Everyone complains about Hollywood’s reticence to create something new. The film industry has essential been a broken record for the past five years, with nearly every blockbuster having been based in intellectual properties that have already been established for decades. Superheroes, I’ve heard, originated in these things known as “comic books” that people would read on “paper.”
And before making “The Dark Knight,” director Christopher Nolan’s previous three films were all adaptations of previously established films or books. Just look at Tim Burton to see just how ridiculous the latest round of creative regurgitation has become. Did anyone want another “Charlie and the Chocolate Factory,” “Planet of the Apes,” or “Alice in Wonderland?” Adding some cliche Gothic-teenager-pandering art style and Johnny Depp doesn’t exactly warrant the pillaging of established and perfected properties.
Besides, those kids whose rooms were filled with “Nightmare Before Christmas” merchandise are all probably too busy sleeping on top of life-sized pillows of that Edward vampire guy to care all that much.
But at least those films are remakes of things that came out more than a decade prior. The new trend is to remake films that came out oh, say last year. First, the director behind “Cloverfield,” Matt Reeves, signed on to do an American version of the Swedish vampire flick “Let the Right One In.” That’s all well and good…except “Let the Right One In,” came out LAST YEAR. And the idea itself is already based off of a book to begin with!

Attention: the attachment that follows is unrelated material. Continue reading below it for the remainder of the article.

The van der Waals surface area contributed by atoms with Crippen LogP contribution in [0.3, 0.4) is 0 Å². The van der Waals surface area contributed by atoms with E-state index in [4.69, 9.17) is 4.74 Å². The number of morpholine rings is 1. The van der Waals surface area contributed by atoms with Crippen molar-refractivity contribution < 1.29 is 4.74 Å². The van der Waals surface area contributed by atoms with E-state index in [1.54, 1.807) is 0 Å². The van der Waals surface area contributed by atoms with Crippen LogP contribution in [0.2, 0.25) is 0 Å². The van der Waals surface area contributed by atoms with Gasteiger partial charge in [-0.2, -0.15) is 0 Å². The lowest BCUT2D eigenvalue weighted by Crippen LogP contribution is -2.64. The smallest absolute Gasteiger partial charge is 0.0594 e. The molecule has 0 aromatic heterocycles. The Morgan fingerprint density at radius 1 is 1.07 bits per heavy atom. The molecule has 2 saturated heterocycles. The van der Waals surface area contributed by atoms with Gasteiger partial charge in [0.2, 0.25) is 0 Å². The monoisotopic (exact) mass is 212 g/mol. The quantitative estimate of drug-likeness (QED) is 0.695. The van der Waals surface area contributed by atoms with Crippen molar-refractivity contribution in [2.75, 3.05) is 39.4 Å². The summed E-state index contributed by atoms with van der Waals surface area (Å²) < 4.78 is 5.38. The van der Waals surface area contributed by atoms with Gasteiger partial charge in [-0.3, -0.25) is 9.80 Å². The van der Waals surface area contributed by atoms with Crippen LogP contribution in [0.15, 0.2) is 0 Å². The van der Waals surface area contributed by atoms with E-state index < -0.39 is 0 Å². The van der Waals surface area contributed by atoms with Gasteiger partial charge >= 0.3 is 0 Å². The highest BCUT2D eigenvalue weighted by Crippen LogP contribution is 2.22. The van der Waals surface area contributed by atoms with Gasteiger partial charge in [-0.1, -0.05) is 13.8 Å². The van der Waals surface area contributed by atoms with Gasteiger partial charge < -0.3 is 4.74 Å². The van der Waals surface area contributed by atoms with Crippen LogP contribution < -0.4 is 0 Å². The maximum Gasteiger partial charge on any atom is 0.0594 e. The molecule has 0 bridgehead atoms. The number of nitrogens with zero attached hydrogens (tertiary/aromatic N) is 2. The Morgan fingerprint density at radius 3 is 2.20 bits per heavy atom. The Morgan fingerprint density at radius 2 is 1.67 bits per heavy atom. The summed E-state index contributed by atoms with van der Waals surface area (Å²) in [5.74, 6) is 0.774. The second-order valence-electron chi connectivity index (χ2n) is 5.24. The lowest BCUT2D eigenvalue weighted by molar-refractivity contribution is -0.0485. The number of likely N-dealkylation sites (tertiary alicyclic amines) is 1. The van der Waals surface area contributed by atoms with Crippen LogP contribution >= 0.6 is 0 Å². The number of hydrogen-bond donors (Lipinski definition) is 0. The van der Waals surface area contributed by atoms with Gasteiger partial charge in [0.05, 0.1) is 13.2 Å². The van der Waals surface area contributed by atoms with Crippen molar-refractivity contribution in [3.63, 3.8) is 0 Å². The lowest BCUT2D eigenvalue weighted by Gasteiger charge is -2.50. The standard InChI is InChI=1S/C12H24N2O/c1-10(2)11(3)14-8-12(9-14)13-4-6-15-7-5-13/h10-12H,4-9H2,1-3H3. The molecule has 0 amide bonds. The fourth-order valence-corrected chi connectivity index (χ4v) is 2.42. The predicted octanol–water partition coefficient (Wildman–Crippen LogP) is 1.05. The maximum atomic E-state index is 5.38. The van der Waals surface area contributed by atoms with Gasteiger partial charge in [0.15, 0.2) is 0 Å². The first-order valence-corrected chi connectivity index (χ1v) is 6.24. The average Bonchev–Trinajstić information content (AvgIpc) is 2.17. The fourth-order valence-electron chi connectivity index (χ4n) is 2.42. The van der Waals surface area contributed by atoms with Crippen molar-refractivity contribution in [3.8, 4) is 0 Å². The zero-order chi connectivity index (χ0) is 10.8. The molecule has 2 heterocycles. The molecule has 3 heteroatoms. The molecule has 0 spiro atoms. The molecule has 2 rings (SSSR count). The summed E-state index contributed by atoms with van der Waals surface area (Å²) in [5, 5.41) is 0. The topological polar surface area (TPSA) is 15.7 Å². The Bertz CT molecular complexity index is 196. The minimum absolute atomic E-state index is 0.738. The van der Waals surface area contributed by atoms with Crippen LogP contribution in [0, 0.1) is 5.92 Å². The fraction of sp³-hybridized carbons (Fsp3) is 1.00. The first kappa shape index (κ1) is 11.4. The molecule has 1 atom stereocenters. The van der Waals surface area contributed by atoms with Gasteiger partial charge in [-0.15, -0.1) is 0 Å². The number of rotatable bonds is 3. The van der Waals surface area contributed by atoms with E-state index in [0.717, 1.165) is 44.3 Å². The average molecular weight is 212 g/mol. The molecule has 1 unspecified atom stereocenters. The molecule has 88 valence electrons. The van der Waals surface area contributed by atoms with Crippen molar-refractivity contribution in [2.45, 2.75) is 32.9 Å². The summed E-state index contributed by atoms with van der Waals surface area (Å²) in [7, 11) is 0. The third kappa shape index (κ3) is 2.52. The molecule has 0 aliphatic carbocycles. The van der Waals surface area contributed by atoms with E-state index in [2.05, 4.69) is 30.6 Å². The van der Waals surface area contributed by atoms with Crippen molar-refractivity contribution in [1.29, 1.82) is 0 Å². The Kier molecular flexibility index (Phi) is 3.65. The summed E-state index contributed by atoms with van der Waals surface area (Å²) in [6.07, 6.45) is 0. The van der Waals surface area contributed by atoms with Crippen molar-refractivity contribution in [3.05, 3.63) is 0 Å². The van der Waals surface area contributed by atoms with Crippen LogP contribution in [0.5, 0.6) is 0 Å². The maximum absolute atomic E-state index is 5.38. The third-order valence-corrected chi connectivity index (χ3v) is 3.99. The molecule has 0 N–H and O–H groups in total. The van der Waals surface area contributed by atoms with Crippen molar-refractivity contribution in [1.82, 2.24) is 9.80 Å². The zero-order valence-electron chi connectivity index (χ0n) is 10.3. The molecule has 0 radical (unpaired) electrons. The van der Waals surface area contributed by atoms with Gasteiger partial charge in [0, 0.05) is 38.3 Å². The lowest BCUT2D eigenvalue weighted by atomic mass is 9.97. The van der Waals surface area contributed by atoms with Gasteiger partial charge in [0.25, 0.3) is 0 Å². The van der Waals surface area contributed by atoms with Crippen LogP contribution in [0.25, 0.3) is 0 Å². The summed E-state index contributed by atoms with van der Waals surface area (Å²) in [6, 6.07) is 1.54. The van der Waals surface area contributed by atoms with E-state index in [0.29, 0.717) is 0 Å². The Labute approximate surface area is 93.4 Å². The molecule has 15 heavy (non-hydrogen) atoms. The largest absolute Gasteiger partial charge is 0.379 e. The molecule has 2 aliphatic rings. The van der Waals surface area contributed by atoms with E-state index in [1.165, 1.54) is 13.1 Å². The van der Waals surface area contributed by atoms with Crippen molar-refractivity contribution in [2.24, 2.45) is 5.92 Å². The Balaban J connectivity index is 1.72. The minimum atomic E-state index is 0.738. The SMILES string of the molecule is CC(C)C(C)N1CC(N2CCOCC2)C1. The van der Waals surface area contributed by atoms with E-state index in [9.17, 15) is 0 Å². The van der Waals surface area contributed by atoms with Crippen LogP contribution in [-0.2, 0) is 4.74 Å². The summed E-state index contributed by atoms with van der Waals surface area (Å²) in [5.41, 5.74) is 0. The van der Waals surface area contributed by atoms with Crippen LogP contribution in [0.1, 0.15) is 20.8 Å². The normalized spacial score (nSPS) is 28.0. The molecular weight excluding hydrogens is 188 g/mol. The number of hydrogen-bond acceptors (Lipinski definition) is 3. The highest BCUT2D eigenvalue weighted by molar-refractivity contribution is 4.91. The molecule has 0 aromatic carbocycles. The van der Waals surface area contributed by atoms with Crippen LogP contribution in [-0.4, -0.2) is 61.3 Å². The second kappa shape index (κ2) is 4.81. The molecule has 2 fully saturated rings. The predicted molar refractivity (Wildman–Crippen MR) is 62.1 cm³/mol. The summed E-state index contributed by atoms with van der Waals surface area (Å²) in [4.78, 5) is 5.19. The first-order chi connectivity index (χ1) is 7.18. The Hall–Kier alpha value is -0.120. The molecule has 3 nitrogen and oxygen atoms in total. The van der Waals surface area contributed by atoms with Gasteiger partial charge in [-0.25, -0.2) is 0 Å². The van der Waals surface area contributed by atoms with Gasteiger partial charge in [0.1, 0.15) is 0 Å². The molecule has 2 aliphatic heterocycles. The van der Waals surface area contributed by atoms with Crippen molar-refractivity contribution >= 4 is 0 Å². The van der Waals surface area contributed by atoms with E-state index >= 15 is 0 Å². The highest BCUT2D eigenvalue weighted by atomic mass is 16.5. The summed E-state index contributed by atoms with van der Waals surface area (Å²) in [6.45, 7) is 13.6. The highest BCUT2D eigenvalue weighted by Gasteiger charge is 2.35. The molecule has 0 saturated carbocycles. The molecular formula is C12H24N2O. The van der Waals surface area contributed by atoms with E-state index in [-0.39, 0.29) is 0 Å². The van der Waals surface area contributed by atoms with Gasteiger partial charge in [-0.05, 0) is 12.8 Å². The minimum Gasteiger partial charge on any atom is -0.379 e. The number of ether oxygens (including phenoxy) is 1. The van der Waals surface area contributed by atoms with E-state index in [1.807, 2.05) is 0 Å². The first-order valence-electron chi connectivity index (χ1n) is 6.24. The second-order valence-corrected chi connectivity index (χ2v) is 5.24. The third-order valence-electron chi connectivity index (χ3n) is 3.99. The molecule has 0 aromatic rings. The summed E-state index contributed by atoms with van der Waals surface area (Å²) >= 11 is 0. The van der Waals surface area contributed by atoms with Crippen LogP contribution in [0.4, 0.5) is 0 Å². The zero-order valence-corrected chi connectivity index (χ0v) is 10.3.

And now, 2007’s splendid horror movie “The Orphanage” is being remade for U.S. audiences. Sure, the film peaked at 702 theaters in the U.S., but can’t we at least give people a chance to discover the original before we stuff a remake down their throats? It’s interesting to note that both films were foreign flicks, indicating that Hollywood, in all of its creative glory, is outsourcing any sort of original thought, testing the waters to see if it works, and then buying out the rights so that they can water it down and add breasts to the movie’s climax. I mean, c’mon. Even “Avatar,” which I assume will be released alongside Christ’s resurrection, is just “Dances with Wolves in Space.”
Has the national attention span really shriveled to such a small size? This deficit doesn’t just pertain to pop culture, just look at the political landscape, a bizarrely inept and fast-paced zone where Obama is already being written off as a lame duck despite not even having a year under his presidential belt, where the debate on both sides depends on hammering in a single talking point, remaking the same sentence over and over again until it just turns into two idiots blaring a watered-down, pointless message at one another, and then their audiences spit out the same drivel, at which point these placated pundits report their own vomit as news. Weekly polls on every issue determine public opinion, creating our predilections for policies anew each time anything’s approval dips toward 50 percent, ignoring the fact that if you tell everybody that everyone thinks a certain way, as opposed to letting them figure it out for themselves, you’re helping yourself to a predisposed national opinion.
I guess it’s just easier to rely on the thoughts of our forefathers, PR goons and easily-plundered intellectual property than create something new.